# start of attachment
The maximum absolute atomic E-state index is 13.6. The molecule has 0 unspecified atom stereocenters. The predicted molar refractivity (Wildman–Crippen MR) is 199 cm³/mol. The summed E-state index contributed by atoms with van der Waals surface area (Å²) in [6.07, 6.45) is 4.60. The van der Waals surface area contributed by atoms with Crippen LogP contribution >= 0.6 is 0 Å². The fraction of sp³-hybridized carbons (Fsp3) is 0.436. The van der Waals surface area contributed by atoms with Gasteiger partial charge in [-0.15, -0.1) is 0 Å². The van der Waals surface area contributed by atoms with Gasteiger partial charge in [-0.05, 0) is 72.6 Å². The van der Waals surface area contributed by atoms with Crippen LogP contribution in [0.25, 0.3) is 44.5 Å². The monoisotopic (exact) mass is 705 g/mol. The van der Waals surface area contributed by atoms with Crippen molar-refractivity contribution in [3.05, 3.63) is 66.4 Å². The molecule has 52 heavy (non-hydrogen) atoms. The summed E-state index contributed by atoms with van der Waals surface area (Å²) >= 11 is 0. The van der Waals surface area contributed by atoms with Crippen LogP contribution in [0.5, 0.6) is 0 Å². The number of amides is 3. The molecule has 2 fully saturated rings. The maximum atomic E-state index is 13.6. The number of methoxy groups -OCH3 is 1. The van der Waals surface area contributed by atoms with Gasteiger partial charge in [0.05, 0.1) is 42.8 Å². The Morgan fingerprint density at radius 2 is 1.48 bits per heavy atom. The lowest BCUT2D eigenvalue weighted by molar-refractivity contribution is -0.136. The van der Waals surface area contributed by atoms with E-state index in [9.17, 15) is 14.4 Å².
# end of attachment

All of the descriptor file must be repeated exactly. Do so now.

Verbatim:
The maximum absolute atomic E-state index is 13.6. The molecule has 0 unspecified atom stereocenters. The predicted molar refractivity (Wildman–Crippen MR) is 199 cm³/mol. The summed E-state index contributed by atoms with van der Waals surface area (Å²) in [6.07, 6.45) is 4.60. The van der Waals surface area contributed by atoms with Crippen LogP contribution >= 0.6 is 0 Å². The fraction of sp³-hybridized carbons (Fsp3) is 0.436. The van der Waals surface area contributed by atoms with Gasteiger partial charge in [-0.15, -0.1) is 0 Å². The van der Waals surface area contributed by atoms with Gasteiger partial charge in [-0.05, 0) is 72.6 Å². The van der Waals surface area contributed by atoms with Crippen LogP contribution in [0.25, 0.3) is 44.5 Å². The monoisotopic (exact) mass is 705 g/mol. The van der Waals surface area contributed by atoms with Crippen molar-refractivity contribution in [3.05, 3.63) is 66.4 Å². The molecule has 52 heavy (non-hydrogen) atoms. The summed E-state index contributed by atoms with van der Waals surface area (Å²) >= 11 is 0. The van der Waals surface area contributed by atoms with Crippen LogP contribution in [0.5, 0.6) is 0 Å². The number of amides is 3. The molecule has 2 fully saturated rings. The maximum atomic E-state index is 13.6. The number of methoxy groups -OCH3 is 1. The van der Waals surface area contributed by atoms with Gasteiger partial charge in [0.05, 0.1) is 42.8 Å². The Morgan fingerprint density at radius 2 is 1.48 bits per heavy atom. The lowest BCUT2D eigenvalue weighted by molar-refractivity contribution is -0.136. The van der Waals surface area contributed by atoms with E-state index in [9.17, 15) is 14.4 Å².